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Good editing would have yielded a better and shorter book
on 9 June 2013
Like many, I imagine, I was attracted to this book by the author's success in winning the 2011 Orange Prize for Fiction with this her first novel which I found overlong.
Two stories entwine - that of Natalia, a young medic in the Balkans in the immediate aftermath of the War who attempts to deliver vaccines to an orphanage, and the story of her grandfather, who has just died, as both a young child and as a medical professor who accompanied her to visit a tiger in the city zoo with a copy of Kipling's The Jungle Book in his pocket.
A great deal of 20th century and contemporary history is included and one should not doubt the personal involvement of the author's family and friends in many areas providing background to the story. However, my enjoyment was severely constrained by the apparent lack of any effective editing.
The book is divided into chapters each of which includes to be one or more stories but which are expanded into page after page of meandering text, much of which strays well outside the borders of the original story. The story involving Natalia the vaccine deliverer is rather weak and the characters involved in it are, in my opinion, poorly presented with, perhaps, the exception of her friend Zora, and I could not understand her motivation to travel secretly to the place where her grandfather had died to retrieve his belongings.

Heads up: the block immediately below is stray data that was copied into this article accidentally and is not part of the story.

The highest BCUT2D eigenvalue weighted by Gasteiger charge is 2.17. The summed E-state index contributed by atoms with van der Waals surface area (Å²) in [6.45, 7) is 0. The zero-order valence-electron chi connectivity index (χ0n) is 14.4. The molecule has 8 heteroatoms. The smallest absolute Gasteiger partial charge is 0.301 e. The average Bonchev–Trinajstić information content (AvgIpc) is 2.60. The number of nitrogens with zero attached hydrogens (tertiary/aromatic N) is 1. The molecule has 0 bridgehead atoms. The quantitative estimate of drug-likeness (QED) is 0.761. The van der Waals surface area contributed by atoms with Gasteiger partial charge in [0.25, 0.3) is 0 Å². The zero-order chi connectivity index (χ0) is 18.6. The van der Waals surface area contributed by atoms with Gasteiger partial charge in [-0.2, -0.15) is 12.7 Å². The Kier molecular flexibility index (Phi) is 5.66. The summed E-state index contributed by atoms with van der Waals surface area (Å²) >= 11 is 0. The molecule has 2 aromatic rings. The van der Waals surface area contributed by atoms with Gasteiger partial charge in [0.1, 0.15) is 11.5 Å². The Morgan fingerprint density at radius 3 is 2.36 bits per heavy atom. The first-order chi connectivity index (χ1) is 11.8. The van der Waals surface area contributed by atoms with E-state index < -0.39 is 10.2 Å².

The stories about Natalia's grandfather as a child and his dealings with the eponymous Tiger's Wife are more interesting are too often overshadowed by folk tales. It was also too great a challenge for the author to introduce a deaf-mute as a leading character. However, a series of more-or-less interesting chapters does not add up to a substantial novel. As the novel nears its end there is some rambling which, as suggested, should have been edited away. Does the back story about Luka, the husband of the Tiger's Wife, Darisa the Bear (hunter) and the apothecary Suleimanovic justify the space? not in my view.
The city of Sarobar is presumably Mostar and there really was a zoo in Belgrade that its citizens looked after until it was closed but such identifications add little to the novel. The story of Gavran Gaile, and its magic realistic centre, did not concern me but his involvement with two rational medical scientists certainly did.
One reviewer has suggested that the book might be intended for the teenager audience so this may be one reason for my lack of enthusiasm and engagement. I will probably read Obreht's next book to see how she deals with a subject that will presumably be less familiar to her.